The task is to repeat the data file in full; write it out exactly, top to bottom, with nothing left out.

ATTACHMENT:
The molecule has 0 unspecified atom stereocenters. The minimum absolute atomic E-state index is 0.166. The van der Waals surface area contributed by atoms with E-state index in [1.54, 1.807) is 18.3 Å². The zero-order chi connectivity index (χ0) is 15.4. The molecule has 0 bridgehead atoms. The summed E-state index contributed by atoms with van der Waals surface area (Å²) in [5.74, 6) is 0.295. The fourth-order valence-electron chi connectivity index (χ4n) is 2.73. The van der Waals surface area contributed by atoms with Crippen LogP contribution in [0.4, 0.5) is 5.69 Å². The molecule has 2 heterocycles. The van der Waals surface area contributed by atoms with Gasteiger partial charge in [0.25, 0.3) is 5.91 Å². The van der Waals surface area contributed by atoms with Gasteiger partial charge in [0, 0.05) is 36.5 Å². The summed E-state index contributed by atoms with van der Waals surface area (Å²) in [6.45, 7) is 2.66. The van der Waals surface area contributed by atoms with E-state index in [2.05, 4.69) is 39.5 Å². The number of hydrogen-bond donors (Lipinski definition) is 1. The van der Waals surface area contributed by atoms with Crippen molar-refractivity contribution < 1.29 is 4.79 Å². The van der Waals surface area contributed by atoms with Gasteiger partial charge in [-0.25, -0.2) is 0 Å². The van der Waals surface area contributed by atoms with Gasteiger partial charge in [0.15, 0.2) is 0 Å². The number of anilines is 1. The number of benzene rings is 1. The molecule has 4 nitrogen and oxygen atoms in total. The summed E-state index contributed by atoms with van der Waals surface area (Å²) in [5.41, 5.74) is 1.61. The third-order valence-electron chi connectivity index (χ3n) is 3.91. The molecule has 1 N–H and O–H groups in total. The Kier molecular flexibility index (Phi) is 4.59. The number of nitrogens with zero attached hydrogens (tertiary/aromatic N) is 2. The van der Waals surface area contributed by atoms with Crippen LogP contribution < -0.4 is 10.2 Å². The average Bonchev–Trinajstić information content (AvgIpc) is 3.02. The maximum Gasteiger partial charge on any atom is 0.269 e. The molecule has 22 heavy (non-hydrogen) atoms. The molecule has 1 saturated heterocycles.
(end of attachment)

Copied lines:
The molecule has 0 unspecified atom stereocenters. The minimum absolute atomic E-state index is 0.166. The van der Waals surface area contributed by atoms with E-state index in [1.54, 1.807) is 18.3 Å². The zero-order chi connectivity index (χ0) is 15.4. The molecule has 0 bridgehead atoms. The summed E-state index contributed by atoms with van der Waals surface area (Å²) in [5.74, 6) is 0.295. The fourth-order valence-electron chi connectivity index (χ4n) is 2.73. The van der Waals surface area contributed by atoms with Crippen LogP contribution in [0.4, 0.5) is 5.69 Å². The molecule has 2 heterocycles. The van der Waals surface area contributed by atoms with Gasteiger partial charge in [0.25, 0.3) is 5.91 Å². The van der Waals surface area contributed by atoms with Gasteiger partial charge in [0, 0.05) is 36.5 Å². The summed E-state index contributed by atoms with van der Waals surface area (Å²) in [6.45, 7) is 2.66. The van der Waals surface area contributed by atoms with E-state index in [2.05, 4.69) is 39.5 Å². The number of hydrogen-bond donors (Lipinski definition) is 1. The van der Waals surface area contributed by atoms with Crippen molar-refractivity contribution < 1.29 is 4.79 Å². The van der Waals surface area contributed by atoms with Gasteiger partial charge in [-0.25, -0.2) is 0 Å². The van der Waals surface area contributed by atoms with Gasteiger partial charge in [0.15, 0.2) is 0 Å². The number of anilines is 1. The number of benzene rings is 1. The molecule has 4 nitrogen and oxygen atoms in total. The summed E-state index contributed by atoms with van der Waals surface area (Å²) in [5.41, 5.74) is 1.61. The third-order valence-electron chi connectivity index (χ3n) is 3.91. The molecule has 1 N–H and O–H groups in total. The Kier molecular flexibility index (Phi) is 4.59. The number of nitrogens with zero attached hydrogens (tertiary/aromatic N) is 2. The van der Waals surface area contributed by atoms with Crippen LogP contribution < -0.4 is 10.2 Å². The average Bonchev–Trinajstić information content (AvgIpc) is 3.02. The maximum Gasteiger partial charge on any atom is 0.269 e. The molecule has 22 heavy (non-hydrogen) atoms. The molecule has 1 saturated heterocycles.